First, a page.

The first was when I saw some gold beneath a spinning scythe. I went too close the first time and it knocked off my head, so I lay on the floor and crawled under it the second time. I don’t mean I made my character crawl; I mean I went down on my belly and inched my real body forward, all to get a few gold pieces because I wanted a better sword.
The second must have looked even more comical in real life. In classic RPG fashion, you can eat to recover health points. You do this by moving food in your hand to your mouth. I found a nice juicy apple and moved it towards my head and found myself opening my mouth – in real life – to take a bite. I’m just glad I was at home alone.
By contrast, most of the Oculus Rift’s games feel like they can be played on a normal monitor or TV as well. In some ways Chronos is similar to Vanishing Realms, and is a superb game in its own right – but the mere fact that it’s third person and using an Xbox controller makes it far less immersive.
That’s the core difference between these two headsets – their experiences are different. The Vive’s is the more impressive, when it works well, but I keep being drawn to the Oculus Rift for a proper evening of gaming.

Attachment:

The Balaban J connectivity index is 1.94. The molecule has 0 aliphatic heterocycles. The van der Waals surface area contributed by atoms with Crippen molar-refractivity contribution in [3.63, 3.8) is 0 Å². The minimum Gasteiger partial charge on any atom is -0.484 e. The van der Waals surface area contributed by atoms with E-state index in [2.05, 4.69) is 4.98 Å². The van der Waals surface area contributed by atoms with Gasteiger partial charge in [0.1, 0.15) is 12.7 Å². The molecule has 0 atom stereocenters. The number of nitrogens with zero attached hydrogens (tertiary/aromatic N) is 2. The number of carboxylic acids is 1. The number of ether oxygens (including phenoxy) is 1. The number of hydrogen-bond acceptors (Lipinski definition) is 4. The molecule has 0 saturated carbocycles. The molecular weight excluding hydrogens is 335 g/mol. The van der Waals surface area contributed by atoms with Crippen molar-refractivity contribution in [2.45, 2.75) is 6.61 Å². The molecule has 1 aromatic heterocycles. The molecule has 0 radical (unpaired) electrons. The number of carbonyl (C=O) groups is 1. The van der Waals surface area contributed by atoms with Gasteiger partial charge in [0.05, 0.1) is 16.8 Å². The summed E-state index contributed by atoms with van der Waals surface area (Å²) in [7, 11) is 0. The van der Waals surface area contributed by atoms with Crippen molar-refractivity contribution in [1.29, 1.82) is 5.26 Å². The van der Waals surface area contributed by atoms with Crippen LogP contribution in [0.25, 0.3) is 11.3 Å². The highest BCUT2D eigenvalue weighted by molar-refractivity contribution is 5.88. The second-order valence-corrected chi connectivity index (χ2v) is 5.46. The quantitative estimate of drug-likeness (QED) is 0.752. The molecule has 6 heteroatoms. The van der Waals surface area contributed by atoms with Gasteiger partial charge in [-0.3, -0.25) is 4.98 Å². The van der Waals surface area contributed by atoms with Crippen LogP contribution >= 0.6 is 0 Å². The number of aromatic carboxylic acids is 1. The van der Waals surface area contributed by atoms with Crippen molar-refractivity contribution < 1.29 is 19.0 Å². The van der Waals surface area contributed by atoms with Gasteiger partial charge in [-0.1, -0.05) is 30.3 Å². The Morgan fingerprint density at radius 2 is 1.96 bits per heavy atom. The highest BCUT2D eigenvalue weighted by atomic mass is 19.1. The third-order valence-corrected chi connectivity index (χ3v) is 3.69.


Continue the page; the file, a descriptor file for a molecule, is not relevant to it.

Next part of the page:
Both headsets have their own portals to access games, although in the case of the Vive, you can also use Steam.
I found Oculus Home to be the slicker and easier to navigate and use. It isn’t perfect, but it’s better suited to virtual reality than Steam is currently.
Related: Oculus Rift vs HoloLens
Oculus Rift vs HTC Vive — Image and sound quality
The Oculus Rift and HTC Vive headsets pack very similar hardware specs. Both have dual OLED displays with a resolution of 1,080 x 1,200 per eye, both have a 90Hz refresh rate and 110-degree field of view, and both need very similar PC requirements to run.